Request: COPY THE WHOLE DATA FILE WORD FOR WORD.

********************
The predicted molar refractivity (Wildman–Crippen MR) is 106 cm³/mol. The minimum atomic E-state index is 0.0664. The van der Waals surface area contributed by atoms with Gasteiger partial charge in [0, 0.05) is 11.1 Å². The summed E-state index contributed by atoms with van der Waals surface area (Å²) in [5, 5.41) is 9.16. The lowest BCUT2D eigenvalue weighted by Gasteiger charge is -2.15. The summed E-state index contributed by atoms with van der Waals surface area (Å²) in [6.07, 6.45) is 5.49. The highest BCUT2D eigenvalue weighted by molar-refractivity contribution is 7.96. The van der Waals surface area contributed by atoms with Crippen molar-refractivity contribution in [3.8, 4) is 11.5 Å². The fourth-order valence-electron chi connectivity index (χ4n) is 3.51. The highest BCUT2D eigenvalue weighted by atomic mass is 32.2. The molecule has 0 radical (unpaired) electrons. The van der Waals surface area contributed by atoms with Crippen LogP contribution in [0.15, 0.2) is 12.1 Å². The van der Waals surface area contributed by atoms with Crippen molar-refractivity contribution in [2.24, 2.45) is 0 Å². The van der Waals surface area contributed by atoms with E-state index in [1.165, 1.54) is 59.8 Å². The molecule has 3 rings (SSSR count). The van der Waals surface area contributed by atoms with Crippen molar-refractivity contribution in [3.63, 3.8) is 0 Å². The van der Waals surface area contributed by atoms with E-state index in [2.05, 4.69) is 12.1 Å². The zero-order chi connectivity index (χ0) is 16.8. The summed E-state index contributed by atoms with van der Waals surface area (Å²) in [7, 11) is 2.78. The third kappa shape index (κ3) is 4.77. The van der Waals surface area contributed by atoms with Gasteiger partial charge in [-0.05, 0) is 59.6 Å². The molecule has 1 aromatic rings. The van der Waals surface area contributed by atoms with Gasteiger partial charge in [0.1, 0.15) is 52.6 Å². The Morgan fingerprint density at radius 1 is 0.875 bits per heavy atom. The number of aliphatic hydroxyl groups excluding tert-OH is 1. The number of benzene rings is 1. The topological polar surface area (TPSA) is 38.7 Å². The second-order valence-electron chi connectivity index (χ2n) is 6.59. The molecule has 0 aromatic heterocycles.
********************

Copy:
The predicted molar refractivity (Wildman–Crippen MR) is 106 cm³/mol. The minimum atomic E-state index is 0.0664. The van der Waals surface area contributed by atoms with Gasteiger partial charge in [0, 0.05) is 11.1 Å². The summed E-state index contributed by atoms with van der Waals surface area (Å²) in [5, 5.41) is 9.16. The lowest BCUT2D eigenvalue weighted by Gasteiger charge is -2.15. The summed E-state index contributed by atoms with van der Waals surface area (Å²) in [6.07, 6.45) is 5.49. The highest BCUT2D eigenvalue weighted by molar-refractivity contribution is 7.96. The van der Waals surface area contributed by atoms with Crippen molar-refractivity contribution in [3.8, 4) is 11.5 Å². The fourth-order valence-electron chi connectivity index (χ4n) is 3.51. The highest BCUT2D eigenvalue weighted by atomic mass is 32.2. The molecule has 0 radical (unpaired) electrons. The van der Waals surface area contributed by atoms with Crippen LogP contribution in [0.15, 0.2) is 12.1 Å². The van der Waals surface area contributed by atoms with Crippen molar-refractivity contribution in [2.24, 2.45) is 0 Å². The van der Waals surface area contributed by atoms with E-state index in [1.165, 1.54) is 59.8 Å². The molecule has 3 rings (SSSR count). The van der Waals surface area contributed by atoms with Crippen molar-refractivity contribution in [3.63, 3.8) is 0 Å². The van der Waals surface area contributed by atoms with E-state index in [2.05, 4.69) is 12.1 Å². The zero-order chi connectivity index (χ0) is 16.8. The summed E-state index contributed by atoms with van der Waals surface area (Å²) in [7, 11) is 2.78. The third kappa shape index (κ3) is 4.77. The van der Waals surface area contributed by atoms with Gasteiger partial charge in [-0.05, 0) is 59.6 Å². The molecule has 1 aromatic rings. The van der Waals surface area contributed by atoms with Gasteiger partial charge in [0.1, 0.15) is 52.6 Å². The Morgan fingerprint density at radius 1 is 0.875 bits per heavy atom. The number of aliphatic hydroxyl groups excluding tert-OH is 1. The number of benzene rings is 1. The topological polar surface area (TPSA) is 38.7 Å². The second-order valence-electron chi connectivity index (χ2n) is 6.59. The molecule has 0 aromatic heterocycles.